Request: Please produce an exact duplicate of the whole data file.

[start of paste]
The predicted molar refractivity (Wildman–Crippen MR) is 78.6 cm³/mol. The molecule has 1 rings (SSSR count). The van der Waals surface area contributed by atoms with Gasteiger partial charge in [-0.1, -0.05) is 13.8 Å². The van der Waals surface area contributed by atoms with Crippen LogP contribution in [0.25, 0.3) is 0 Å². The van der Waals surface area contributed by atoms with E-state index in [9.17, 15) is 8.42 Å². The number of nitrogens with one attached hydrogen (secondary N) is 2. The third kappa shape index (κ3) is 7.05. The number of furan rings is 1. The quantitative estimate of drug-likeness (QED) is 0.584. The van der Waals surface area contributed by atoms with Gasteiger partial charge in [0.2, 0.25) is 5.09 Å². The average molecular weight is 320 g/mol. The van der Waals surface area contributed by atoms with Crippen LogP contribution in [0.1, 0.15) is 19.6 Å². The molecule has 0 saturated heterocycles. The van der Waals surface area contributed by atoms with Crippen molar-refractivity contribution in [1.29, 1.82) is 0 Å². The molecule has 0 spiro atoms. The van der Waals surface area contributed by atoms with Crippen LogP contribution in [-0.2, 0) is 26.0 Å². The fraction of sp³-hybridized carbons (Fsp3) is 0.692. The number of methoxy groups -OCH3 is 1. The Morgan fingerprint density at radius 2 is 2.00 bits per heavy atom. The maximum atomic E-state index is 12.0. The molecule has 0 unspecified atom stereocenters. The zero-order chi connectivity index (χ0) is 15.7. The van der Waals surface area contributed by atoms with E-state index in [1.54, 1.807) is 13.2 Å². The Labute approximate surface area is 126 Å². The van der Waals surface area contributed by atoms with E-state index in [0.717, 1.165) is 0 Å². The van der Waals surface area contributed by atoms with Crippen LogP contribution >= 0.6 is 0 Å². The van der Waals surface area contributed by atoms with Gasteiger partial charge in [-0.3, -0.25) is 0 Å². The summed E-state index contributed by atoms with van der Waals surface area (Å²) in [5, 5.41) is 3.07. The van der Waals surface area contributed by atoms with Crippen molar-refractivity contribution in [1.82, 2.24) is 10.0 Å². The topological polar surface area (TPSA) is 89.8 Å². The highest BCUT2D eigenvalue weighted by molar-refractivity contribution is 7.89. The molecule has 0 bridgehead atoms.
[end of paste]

The predicted molar refractivity (Wildman–Crippen MR) is 78.6 cm³/mol. The molecule has 1 rings (SSSR count). The van der Waals surface area contributed by atoms with Gasteiger partial charge in [-0.1, -0.05) is 13.8 Å². The van der Waals surface area contributed by atoms with Crippen LogP contribution in [0.25, 0.3) is 0 Å². The van der Waals surface area contributed by atoms with E-state index in [9.17, 15) is 8.42 Å². The number of nitrogens with one attached hydrogen (secondary N) is 2. The third kappa shape index (κ3) is 7.05. The number of furan rings is 1. The quantitative estimate of drug-likeness (QED) is 0.584. The van der Waals surface area contributed by atoms with Gasteiger partial charge in [0.2, 0.25) is 5.09 Å². The average molecular weight is 320 g/mol. The van der Waals surface area contributed by atoms with Crippen LogP contribution in [0.1, 0.15) is 19.6 Å². The molecule has 0 saturated heterocycles. The van der Waals surface area contributed by atoms with Crippen molar-refractivity contribution in [1.29, 1.82) is 0 Å². The molecule has 0 spiro atoms. The van der Waals surface area contributed by atoms with Crippen LogP contribution in [-0.2, 0) is 26.0 Å². The fraction of sp³-hybridized carbons (Fsp3) is 0.692. The number of methoxy groups -OCH3 is 1. The Morgan fingerprint density at radius 2 is 2.00 bits per heavy atom. The maximum atomic E-state index is 12.0. The molecule has 0 unspecified atom stereocenters. The zero-order chi connectivity index (χ0) is 15.7. The van der Waals surface area contributed by atoms with E-state index in [1.54, 1.807) is 13.2 Å². The Labute approximate surface area is 126 Å². The van der Waals surface area contributed by atoms with E-state index in [0.717, 1.165) is 0 Å². The van der Waals surface area contributed by atoms with Crippen LogP contribution >= 0.6 is 0 Å². The van der Waals surface area contributed by atoms with Gasteiger partial charge in [-0.3, -0.25) is 0 Å². The summed E-state index contributed by atoms with van der Waals surface area (Å²) in [5, 5.41) is 3.07. The van der Waals surface area contributed by atoms with Crippen molar-refractivity contribution in [1.82, 2.24) is 10.0 Å². The topological polar surface area (TPSA) is 89.8 Å². The highest BCUT2D eigenvalue weighted by molar-refractivity contribution is 7.89. The molecule has 0 bridgehead atoms.